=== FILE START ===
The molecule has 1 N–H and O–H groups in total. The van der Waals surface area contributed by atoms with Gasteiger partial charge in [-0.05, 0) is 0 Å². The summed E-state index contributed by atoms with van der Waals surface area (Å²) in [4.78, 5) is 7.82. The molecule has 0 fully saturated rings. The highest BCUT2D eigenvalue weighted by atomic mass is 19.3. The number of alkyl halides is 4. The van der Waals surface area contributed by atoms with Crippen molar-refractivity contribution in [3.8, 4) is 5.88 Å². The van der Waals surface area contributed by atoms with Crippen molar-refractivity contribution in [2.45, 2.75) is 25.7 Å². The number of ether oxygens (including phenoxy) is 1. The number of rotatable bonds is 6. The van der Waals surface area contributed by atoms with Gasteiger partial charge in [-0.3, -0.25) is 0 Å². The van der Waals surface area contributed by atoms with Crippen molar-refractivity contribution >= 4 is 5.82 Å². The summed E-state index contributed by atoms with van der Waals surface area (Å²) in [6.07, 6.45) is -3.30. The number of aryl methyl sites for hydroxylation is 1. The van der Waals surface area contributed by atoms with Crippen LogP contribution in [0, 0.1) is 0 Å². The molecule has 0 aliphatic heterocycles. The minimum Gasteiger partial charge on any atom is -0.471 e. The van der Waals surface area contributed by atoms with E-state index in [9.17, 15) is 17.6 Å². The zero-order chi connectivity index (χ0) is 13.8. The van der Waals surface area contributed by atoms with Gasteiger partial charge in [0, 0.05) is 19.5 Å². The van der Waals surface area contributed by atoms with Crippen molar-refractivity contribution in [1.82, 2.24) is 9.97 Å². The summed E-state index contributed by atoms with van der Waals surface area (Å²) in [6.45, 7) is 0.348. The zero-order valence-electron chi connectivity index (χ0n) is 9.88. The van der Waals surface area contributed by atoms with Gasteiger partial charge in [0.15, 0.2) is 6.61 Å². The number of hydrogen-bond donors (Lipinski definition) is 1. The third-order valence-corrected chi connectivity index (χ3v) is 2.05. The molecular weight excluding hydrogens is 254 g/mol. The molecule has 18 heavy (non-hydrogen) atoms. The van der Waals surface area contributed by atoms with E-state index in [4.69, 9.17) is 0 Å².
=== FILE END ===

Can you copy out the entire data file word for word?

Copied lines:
The molecule has 1 N–H and O–H groups in total. The van der Waals surface area contributed by atoms with Gasteiger partial charge in [-0.05, 0) is 0 Å². The summed E-state index contributed by atoms with van der Waals surface area (Å²) in [4.78, 5) is 7.82. The molecule has 0 fully saturated rings. The highest BCUT2D eigenvalue weighted by atomic mass is 19.3. The number of alkyl halides is 4. The van der Waals surface area contributed by atoms with Crippen molar-refractivity contribution in [3.8, 4) is 5.88 Å². The van der Waals surface area contributed by atoms with Crippen molar-refractivity contribution in [2.45, 2.75) is 25.7 Å². The number of ether oxygens (including phenoxy) is 1. The number of rotatable bonds is 6. The van der Waals surface area contributed by atoms with Gasteiger partial charge in [-0.3, -0.25) is 0 Å². The van der Waals surface area contributed by atoms with Crippen molar-refractivity contribution >= 4 is 5.82 Å². The summed E-state index contributed by atoms with van der Waals surface area (Å²) in [6.07, 6.45) is -3.30. The number of aryl methyl sites for hydroxylation is 1. The van der Waals surface area contributed by atoms with Crippen LogP contribution in [0, 0.1) is 0 Å². The molecule has 0 aliphatic heterocycles. The minimum Gasteiger partial charge on any atom is -0.471 e. The van der Waals surface area contributed by atoms with E-state index in [9.17, 15) is 17.6 Å². The zero-order chi connectivity index (χ0) is 13.8. The van der Waals surface area contributed by atoms with Gasteiger partial charge in [0, 0.05) is 19.5 Å². The van der Waals surface area contributed by atoms with Crippen molar-refractivity contribution in [1.82, 2.24) is 9.97 Å². The summed E-state index contributed by atoms with van der Waals surface area (Å²) in [6.45, 7) is 0.348. The zero-order valence-electron chi connectivity index (χ0n) is 9.88. The van der Waals surface area contributed by atoms with Gasteiger partial charge in [0.15, 0.2) is 6.61 Å². The number of hydrogen-bond donors (Lipinski definition) is 1. The third-order valence-corrected chi connectivity index (χ3v) is 2.05. The molecular weight excluding hydrogens is 254 g/mol. The molecule has 18 heavy (non-hydrogen) atoms. The van der Waals surface area contributed by atoms with E-state index in [4.69, 9.17) is 0 Å².